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Flower [not vouchered]. CC-BY: S. & A. Pearson.

Leaf [not vouchered]. CC-BY: S. & A. Pearson.

Habit [not vouchered]. CC-BY: S. & A. Pearson.

Backhousia citriodora



Scientific Name

Backhousia citriodora F.Muell.

Mueller, F.J.H. von (1859), Fragmenta Phytographiae Australiae 1(4): 78. Type: "In vicinia sinus Moreton Bay silvas incolens. Hill & Mueller."

Common name

Lemon Myrtle


Shrub or tree up to 25 metres; bark rough, becoming dark and fissured.


Oil dots numerous; leaves with strong lemon fragrance when crushed. Leaves simple, opposite, elliptic to narrow-elliptic, 4-15 cm long, 2.5-4 cm wide, pinnately veined with 20-30 main laterals each side of midvein; apex acuminate to acute; base wedge-shaped (cuneate); upper surface dark-green and smooth; lower surface paler; midvein yellow, distinct on upper surface, prominent on lower surface; intramarginal veins distinct. Stipules small, linear, several in leaf axil, falling early leaving scar that may be difficult to discern.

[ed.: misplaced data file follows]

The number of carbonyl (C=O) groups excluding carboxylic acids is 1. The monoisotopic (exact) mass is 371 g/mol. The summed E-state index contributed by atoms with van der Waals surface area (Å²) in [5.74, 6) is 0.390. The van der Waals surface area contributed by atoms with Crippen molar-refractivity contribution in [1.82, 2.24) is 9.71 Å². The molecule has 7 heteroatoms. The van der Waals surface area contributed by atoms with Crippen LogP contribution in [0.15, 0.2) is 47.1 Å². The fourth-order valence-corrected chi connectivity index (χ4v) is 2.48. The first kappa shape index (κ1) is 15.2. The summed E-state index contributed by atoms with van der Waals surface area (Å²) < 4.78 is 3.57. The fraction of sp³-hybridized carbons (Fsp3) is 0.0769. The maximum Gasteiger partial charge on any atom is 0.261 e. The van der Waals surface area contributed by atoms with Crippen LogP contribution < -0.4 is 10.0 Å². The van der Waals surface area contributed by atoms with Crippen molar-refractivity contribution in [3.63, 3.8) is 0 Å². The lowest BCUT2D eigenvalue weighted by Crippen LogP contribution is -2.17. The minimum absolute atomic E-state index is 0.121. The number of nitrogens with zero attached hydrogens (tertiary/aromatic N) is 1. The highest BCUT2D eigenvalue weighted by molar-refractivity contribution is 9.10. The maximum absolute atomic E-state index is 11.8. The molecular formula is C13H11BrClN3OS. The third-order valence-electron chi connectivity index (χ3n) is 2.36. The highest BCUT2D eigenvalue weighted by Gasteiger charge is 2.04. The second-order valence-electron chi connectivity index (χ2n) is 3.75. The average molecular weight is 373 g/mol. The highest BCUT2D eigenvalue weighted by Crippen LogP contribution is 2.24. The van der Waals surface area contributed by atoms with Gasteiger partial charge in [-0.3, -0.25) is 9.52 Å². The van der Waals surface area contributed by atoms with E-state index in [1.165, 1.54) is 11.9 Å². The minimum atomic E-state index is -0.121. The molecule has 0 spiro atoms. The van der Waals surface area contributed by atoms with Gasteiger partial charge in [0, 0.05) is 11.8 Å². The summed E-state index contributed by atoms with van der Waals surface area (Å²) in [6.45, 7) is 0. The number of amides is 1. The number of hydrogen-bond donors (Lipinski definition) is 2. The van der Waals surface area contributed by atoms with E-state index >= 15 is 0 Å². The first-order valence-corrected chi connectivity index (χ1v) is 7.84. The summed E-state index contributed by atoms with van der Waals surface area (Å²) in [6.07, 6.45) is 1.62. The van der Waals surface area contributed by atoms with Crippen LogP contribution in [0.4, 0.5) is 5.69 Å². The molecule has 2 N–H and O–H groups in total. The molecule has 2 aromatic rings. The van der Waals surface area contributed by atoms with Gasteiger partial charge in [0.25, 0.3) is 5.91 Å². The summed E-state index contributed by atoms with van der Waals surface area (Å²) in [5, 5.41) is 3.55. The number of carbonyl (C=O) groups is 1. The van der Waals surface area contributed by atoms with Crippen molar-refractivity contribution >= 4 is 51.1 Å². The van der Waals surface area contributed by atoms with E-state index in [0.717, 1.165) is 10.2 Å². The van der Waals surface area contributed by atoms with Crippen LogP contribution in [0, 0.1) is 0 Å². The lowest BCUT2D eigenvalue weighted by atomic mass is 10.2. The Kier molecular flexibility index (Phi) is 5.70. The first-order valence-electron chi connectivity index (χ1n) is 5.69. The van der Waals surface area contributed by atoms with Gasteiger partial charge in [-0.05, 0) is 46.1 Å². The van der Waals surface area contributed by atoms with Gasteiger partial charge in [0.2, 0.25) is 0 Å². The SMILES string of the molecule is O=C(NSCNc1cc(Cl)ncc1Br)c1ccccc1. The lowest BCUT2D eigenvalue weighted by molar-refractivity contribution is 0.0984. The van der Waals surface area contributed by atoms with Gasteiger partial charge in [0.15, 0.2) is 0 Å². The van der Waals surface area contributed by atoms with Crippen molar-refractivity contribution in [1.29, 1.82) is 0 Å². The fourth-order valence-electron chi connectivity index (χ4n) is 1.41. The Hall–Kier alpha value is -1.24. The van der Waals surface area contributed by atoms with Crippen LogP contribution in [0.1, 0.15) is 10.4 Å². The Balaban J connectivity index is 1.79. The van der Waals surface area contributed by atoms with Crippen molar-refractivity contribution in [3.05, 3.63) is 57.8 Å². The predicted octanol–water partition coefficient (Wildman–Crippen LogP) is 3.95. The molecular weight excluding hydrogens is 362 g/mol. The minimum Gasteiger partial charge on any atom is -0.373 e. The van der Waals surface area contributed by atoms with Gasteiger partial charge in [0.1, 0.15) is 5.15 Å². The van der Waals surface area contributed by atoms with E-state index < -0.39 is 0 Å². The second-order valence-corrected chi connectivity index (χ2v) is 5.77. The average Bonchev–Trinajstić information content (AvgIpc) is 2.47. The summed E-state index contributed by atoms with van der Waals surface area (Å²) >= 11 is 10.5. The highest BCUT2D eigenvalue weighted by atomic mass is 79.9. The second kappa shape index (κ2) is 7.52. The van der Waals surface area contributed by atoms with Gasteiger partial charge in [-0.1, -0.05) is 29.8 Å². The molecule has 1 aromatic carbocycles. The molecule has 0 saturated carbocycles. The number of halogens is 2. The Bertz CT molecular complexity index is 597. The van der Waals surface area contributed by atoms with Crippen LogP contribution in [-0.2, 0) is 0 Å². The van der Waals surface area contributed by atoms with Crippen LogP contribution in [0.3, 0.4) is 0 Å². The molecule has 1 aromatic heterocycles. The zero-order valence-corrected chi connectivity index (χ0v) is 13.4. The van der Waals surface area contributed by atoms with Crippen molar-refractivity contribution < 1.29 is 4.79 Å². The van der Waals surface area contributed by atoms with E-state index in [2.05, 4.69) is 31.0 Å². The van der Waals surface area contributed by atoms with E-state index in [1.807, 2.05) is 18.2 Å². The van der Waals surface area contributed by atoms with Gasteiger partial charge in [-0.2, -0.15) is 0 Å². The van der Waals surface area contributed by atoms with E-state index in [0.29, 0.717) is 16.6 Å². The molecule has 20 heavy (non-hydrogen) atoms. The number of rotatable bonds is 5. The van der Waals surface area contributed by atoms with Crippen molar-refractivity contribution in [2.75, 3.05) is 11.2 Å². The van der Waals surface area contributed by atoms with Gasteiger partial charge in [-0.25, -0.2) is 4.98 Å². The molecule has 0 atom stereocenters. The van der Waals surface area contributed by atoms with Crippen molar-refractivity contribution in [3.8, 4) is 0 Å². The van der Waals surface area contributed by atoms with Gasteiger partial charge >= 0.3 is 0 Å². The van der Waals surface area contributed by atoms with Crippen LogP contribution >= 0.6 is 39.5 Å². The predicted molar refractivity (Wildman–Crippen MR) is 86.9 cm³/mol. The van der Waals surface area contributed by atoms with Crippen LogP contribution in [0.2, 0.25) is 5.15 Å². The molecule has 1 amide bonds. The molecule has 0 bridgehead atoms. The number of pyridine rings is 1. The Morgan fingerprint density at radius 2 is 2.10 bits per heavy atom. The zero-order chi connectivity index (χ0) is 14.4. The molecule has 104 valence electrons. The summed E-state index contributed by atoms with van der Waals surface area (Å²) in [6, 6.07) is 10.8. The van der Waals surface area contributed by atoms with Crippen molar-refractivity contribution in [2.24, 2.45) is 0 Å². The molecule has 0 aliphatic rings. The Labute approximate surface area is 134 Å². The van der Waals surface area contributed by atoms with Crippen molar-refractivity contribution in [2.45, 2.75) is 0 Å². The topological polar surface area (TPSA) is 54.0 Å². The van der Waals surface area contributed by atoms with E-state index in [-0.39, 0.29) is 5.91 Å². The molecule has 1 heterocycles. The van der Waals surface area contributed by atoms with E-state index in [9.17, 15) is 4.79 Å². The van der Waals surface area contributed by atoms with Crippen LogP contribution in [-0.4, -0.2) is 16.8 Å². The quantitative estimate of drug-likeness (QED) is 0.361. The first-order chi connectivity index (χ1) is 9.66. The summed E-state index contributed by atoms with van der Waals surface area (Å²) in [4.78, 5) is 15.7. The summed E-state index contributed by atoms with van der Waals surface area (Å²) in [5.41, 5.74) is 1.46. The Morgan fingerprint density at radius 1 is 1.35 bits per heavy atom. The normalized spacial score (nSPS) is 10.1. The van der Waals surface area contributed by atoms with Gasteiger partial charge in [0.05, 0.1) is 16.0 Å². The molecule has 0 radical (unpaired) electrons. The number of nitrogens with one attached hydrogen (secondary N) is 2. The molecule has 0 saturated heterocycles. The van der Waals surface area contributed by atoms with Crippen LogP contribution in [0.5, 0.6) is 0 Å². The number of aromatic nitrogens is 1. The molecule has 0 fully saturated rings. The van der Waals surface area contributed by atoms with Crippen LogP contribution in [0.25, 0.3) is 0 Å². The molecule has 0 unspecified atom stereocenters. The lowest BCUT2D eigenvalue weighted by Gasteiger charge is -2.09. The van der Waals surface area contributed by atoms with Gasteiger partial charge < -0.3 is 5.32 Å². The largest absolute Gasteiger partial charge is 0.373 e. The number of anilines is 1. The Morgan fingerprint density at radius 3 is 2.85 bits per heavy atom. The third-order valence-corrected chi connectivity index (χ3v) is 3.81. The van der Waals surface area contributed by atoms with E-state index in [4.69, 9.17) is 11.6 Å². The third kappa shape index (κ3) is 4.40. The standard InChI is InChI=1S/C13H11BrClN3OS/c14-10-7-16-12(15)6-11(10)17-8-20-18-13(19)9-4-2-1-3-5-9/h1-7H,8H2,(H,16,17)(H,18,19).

Flowers terminal or axillary arranged in umbellate cymes, bisexual, sepals 5, white to cream, unequal, 3 larger, 2 small; petals 5, white, longer than sepals, falling early; stamens numerous, free; filaments much longer than sepals; anthers dorsifixed, versatile, opening by longitudinal slits; ovary half-inferior, 2-locular.


Fruit dry, brown, indehiscent, enclosed by persistent hypanthium with spreading sepals; locules 2, each with pale brown seeds.


Features not available.

Distribution and Ecology

Endemic to Australia, occurs infrequently in NEQ, and in CEQ and southwards as far as south-eastern Queensland. Altitudinal range from about 20-800 m. Grows in rainforest and vine forests.

Natural History & Notes

Harden et al. (2015).

Shrub (woody or herbaceous, 1-6 m tall)




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